To integrate a transgender minority to the detriment of female athletes as a whole? GETTY IMAGES

In the United States, there is a debate about the inclusion of transgender people in sports activities, and the new law does not satisfy the UN Special Rapporteur, Reem Alsalem, who believes it would be to the detriment of cisgender female athletes. The controversy continues.

The United States, the world's leading economic and sporting power, is currently debating an amendment to education legislation that, among other things, includes a special section on the inclusion of transgender people. It is called Title IX of the Education Amendments of 1972 and was proposed in April by the Democratic administration of President Joe Biden. 

This legal reform is currently being debated in the United States to better integrate transgender people into sports activities. But what may be inclusive for one group may be detrimental to female athletes currently competing. This is the argument put forward by the United Nations (UN) Special Rapporteur on violence against women, Ms Reem Alsalem. 

Why would the inclusion of some be detrimental to others? Because, among other things, it denies cisgender girls or women the opportunity to compete on a level playing field, which can lead to athletic failure and the loss of athletic and scholarship opportunities. When cisgender women have to compete with trans women, trans athletes have an unfair advantage because the physical-biological differences are significant.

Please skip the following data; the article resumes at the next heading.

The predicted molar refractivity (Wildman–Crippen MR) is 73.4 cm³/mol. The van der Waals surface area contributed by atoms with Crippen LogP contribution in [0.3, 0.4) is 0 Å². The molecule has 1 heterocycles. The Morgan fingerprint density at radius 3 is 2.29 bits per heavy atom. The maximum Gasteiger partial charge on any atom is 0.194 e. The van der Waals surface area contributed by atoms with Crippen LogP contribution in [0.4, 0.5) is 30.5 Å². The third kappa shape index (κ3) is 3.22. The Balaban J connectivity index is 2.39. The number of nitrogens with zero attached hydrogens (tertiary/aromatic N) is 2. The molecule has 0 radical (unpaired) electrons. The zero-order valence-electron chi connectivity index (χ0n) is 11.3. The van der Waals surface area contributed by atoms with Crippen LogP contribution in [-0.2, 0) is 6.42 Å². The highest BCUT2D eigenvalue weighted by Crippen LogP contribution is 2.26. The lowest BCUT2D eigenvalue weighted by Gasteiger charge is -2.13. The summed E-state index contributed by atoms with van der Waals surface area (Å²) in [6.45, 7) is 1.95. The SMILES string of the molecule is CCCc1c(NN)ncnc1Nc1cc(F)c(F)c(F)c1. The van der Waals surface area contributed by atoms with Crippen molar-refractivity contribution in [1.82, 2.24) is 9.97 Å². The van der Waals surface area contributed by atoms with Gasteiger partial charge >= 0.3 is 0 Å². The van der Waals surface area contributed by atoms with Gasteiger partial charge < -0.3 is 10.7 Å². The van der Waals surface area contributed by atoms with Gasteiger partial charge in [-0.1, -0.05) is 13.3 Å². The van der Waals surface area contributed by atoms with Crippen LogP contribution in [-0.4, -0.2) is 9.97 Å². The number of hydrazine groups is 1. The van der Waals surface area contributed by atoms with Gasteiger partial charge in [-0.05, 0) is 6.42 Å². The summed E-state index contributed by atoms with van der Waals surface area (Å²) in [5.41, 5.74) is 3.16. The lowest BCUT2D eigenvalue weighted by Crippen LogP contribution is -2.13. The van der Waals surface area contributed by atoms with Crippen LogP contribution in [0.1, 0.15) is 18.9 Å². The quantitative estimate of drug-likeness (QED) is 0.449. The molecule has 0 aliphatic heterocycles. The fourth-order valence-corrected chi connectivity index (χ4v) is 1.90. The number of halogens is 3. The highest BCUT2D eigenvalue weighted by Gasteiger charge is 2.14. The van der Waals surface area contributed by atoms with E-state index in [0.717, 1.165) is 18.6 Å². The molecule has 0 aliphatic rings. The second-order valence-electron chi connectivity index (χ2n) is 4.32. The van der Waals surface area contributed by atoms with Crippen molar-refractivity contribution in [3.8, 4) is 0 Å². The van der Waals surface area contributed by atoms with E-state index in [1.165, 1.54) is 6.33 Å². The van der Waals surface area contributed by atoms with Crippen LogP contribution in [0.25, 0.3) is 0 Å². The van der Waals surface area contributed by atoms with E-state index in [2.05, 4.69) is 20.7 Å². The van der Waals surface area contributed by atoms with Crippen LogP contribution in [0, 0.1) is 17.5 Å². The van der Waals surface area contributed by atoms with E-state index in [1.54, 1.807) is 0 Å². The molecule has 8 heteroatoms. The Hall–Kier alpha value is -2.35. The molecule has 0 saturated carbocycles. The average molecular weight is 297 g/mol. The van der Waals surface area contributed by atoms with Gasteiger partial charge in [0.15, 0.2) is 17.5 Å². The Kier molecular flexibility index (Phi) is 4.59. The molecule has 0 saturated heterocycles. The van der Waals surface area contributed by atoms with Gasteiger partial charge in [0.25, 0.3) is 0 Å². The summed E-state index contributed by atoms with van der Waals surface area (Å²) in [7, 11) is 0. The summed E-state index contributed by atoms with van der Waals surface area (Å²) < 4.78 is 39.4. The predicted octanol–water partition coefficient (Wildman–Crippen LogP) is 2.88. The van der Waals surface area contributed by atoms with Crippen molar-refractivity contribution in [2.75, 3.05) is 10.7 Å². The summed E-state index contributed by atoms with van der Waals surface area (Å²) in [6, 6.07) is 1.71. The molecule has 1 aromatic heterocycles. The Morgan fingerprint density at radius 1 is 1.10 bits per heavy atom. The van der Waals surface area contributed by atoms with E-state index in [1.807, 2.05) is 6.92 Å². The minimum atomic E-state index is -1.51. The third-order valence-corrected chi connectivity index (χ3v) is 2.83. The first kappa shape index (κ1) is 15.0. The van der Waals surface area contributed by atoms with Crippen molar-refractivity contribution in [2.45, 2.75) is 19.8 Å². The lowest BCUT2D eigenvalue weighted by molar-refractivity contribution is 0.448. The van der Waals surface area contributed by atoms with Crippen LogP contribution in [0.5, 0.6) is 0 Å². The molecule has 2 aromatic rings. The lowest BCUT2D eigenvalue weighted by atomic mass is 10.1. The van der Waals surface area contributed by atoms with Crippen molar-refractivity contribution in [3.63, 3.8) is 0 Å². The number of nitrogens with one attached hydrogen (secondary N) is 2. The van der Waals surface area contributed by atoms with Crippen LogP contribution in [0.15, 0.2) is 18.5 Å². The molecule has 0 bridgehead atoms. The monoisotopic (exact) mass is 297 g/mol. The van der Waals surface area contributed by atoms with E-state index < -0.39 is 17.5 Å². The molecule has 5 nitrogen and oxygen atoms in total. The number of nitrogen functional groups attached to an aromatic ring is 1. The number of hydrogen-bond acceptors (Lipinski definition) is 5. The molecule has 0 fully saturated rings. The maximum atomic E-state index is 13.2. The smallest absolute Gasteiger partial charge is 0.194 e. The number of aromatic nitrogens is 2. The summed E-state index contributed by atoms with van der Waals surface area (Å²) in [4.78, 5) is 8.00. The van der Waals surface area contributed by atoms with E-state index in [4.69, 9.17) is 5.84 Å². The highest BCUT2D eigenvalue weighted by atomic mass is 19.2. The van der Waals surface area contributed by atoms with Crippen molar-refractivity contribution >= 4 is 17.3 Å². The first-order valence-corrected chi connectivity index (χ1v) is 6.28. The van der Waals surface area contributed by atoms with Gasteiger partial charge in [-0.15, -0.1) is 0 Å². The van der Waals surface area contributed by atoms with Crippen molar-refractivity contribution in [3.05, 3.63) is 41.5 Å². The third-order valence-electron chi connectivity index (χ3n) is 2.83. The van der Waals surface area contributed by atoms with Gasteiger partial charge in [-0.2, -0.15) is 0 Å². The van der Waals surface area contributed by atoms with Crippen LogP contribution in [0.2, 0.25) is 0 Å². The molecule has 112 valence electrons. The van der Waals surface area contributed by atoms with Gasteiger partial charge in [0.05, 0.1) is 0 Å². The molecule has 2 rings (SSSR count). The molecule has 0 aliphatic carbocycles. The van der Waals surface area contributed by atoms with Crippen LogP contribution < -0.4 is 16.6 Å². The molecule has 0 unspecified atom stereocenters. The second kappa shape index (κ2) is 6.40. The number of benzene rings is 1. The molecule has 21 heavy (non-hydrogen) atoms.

It is not just a matter of sporting results but also of opportunities that would be lost to change or improve the lives of American girls, teens and young women. The United States has a sports system that is linked to education from college through to university, which is often only accessible through sporting merit (and scholarships) to those from low-income backgrounds, as is often the case with basketball players who may not have been able to attend university without their talent on the court.

Transgender swimmer Lia Thomas, after winning a race in February 2022. GETTY IMAGES
Transgender swimmer Lia Thomas, after winning a race in February 2022. GETTY IMAGES

The reform proposed by the Democratic Party "would have a detrimental effect on the participation of biological women and girls in sport," said the UN Special Rapporteur on violence against women, Reem Alsalem. "Among other things, it would deny them the opportunity to compete fairly. This would result in the loss of sports and scholarship opportunities," she argued.

Title IX amended US education laws with a single paragraph to eliminate sexual discrimination against women in education, an issue closely linked to sports in the United States. It also aimed to ensure that girls had access to the same opportunities as boys.

For the past eight months, the U.S. Department of Education has been proposing to amend this title to avoid, among other things, restrictions on athletes whose gender identity does not match their biological sex. The aim seems to be noble: to reduce the number of cases where transgender people have been excluded from certain competitions, but the consequences could be very harmful to the majority.

Ms Asaleem also warned that the changes would violate the right to privacy as it is currently understood, or at least the intimate spaces such as showers and separate changing rooms for men and women. It would also lead to "a loss of privacy and an increased risk of physical injury due to greater exposure to sexual harassment and voyeurism. It would also result in more frequent and cumulative psychological distress due to the loss of privacy and fair and equal sporting and academic opportunities," the rapporteur claimed.

"If adopted, the proposed changes would violate the United States' international human rights obligations and commitments, all of which relate to the prevention of all forms of violence and discrimination against women and girls based on their sex," concluded the 47-year-old Egyptian, who serves as the UN Special Rapporteur on violence against women and girls from 2021.